However, the bridge wasn’t comprised completely of GFRP. Composite components serve as the primary structural skeleton, while a stainless steel mesh acts as the cage material that connects to GFRP. The 2 x 2-inch woven stainless-steel grid used for the gorilla habitat is a conventional material for zoo enclosures, Doudican says.

The floor and two mechanical doors also are made from GFRP. The floor needed to support the weight of a typical male gorilla. Mokolo, the only male at the zoo, is a silverback gorilla weighing in at about 400 pounds. Advantic and the zookeepers chose 1½-inch DURAGRID® HD-7000 grating from Strongwell, featuring glass-roving and glass-mat reinforcements and a synthetic surface veil for strength and corrosion resistance. The densely packed core of continuous glass rovings gives the bar strength and stiffness longitudinally, and the continuous glass mat provides strength in the transverse direction and helps prevent chipping, cracking and lineal fracturing, according to Strongwell.

Constructing the habitat with composite materials also had an added benefit for the zoo: It contributed to the welfare of the gorillas. For instance, installation time was about half the time it would take to install a comparable steel structure. “That’s less time the animals in the enclosure had to be removed to another space,” says Doudican. “That does a lot for animal stress and welfare.”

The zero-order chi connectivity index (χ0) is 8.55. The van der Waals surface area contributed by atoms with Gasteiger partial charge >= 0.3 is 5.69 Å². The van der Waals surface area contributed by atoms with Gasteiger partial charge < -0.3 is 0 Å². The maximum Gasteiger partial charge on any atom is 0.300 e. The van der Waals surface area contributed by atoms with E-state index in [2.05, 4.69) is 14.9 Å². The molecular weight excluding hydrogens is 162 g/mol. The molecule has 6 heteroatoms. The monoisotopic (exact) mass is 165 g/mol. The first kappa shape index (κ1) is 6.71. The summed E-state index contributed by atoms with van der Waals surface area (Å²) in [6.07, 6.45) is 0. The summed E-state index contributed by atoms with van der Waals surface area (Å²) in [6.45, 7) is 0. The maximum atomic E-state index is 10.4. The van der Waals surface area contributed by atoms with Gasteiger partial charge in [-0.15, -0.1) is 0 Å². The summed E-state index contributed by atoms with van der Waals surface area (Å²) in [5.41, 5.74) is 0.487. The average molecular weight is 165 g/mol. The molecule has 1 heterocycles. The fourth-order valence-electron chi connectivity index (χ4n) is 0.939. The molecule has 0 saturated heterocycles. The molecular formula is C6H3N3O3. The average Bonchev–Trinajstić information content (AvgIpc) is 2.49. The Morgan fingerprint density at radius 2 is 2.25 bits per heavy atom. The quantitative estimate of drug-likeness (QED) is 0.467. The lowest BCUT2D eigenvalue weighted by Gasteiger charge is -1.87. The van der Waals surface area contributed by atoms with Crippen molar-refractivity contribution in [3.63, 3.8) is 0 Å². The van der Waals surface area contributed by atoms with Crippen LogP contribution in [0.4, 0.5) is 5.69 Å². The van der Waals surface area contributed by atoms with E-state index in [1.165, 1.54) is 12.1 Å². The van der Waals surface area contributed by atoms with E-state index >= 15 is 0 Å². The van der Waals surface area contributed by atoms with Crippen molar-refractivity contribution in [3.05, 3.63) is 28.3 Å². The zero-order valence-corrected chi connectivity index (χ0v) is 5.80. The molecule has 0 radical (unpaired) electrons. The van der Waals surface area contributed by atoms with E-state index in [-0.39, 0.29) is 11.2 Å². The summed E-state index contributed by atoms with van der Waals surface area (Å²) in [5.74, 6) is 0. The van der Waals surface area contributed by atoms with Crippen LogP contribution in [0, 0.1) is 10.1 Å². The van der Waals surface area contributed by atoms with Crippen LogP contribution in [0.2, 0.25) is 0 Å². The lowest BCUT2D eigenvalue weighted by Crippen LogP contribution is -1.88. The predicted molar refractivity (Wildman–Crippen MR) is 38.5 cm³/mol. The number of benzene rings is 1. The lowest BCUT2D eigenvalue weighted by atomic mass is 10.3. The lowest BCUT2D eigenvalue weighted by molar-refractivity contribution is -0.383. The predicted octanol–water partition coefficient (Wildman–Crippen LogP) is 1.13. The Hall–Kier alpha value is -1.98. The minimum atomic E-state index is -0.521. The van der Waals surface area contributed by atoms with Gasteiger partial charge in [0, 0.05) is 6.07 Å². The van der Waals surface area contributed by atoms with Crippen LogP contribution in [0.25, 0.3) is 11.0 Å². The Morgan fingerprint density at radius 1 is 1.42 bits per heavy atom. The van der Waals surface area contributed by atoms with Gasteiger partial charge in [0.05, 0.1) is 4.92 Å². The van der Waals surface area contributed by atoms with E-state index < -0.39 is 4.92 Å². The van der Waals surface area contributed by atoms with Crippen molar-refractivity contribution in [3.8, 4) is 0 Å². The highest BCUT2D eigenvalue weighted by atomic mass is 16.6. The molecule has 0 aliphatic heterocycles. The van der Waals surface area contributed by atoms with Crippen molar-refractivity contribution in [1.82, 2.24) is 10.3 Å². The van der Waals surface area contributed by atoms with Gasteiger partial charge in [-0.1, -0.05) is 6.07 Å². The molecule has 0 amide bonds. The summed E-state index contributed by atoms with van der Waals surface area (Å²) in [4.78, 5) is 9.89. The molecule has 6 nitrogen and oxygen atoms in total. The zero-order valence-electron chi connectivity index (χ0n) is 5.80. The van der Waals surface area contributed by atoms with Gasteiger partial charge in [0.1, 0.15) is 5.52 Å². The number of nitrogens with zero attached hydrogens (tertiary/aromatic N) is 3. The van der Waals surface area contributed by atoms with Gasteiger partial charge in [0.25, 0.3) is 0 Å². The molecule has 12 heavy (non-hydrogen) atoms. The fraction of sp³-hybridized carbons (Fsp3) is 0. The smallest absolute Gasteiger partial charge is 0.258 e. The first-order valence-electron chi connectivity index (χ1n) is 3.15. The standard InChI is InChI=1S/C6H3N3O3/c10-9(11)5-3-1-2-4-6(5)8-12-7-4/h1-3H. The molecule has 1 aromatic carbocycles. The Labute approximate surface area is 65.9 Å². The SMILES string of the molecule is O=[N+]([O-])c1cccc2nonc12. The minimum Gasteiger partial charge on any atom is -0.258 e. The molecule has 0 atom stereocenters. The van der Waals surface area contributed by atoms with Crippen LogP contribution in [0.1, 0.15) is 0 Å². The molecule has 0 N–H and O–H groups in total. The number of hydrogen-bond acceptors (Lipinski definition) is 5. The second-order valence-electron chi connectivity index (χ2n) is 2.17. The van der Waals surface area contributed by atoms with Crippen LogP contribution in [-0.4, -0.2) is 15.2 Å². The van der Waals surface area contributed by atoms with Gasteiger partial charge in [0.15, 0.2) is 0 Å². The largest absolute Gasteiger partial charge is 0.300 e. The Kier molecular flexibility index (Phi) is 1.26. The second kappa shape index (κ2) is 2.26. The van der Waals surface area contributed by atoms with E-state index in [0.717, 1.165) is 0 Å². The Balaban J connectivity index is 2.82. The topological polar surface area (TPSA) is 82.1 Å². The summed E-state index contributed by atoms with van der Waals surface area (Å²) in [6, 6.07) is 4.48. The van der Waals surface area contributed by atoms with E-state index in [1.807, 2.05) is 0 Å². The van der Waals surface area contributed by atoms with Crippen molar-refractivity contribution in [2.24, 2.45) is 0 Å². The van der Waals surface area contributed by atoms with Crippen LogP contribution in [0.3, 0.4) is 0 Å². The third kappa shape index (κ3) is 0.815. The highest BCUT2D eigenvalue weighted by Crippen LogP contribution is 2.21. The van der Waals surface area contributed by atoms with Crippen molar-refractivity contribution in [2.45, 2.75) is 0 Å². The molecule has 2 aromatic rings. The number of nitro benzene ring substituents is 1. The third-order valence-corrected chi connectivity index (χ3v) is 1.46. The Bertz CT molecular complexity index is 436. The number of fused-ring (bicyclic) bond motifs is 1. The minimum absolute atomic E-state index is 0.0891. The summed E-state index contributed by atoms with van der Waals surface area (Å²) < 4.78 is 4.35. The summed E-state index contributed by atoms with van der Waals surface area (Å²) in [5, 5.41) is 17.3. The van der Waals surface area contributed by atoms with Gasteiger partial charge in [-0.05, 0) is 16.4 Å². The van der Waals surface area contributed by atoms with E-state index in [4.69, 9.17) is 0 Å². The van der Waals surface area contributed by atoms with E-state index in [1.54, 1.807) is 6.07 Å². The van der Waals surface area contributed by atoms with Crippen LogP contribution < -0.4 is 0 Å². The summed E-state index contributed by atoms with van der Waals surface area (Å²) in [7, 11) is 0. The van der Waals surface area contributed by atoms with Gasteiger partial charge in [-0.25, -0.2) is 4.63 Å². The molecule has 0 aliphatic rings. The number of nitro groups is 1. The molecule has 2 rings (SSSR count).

It also meant installers spent less time at the installation site than they would have building a stainless steel structure. This is helpful because their presence can sometimes distress the animals.

Advantic designed and fabricated the enclosure in its own shop using the stock components it received from Strongwell. “We professionally engineered, fabricated and pre-assembled the FRP and steel components of the structure and mechanical systems,” says Doudican. “Construction speed and efficiency greatly improve total installed cost, so we worked with the install team to kit the structure in modules like packaging an Ikea set. Then we loaded it in the truck and re-erected it at the zoo.”

The bridge is now in place and used daily by the gorillas to move from one part of their enclosure to the other. And, of course, they often stop at some point along the way to interact with viewers and gaze out at the zoo from their elevated position.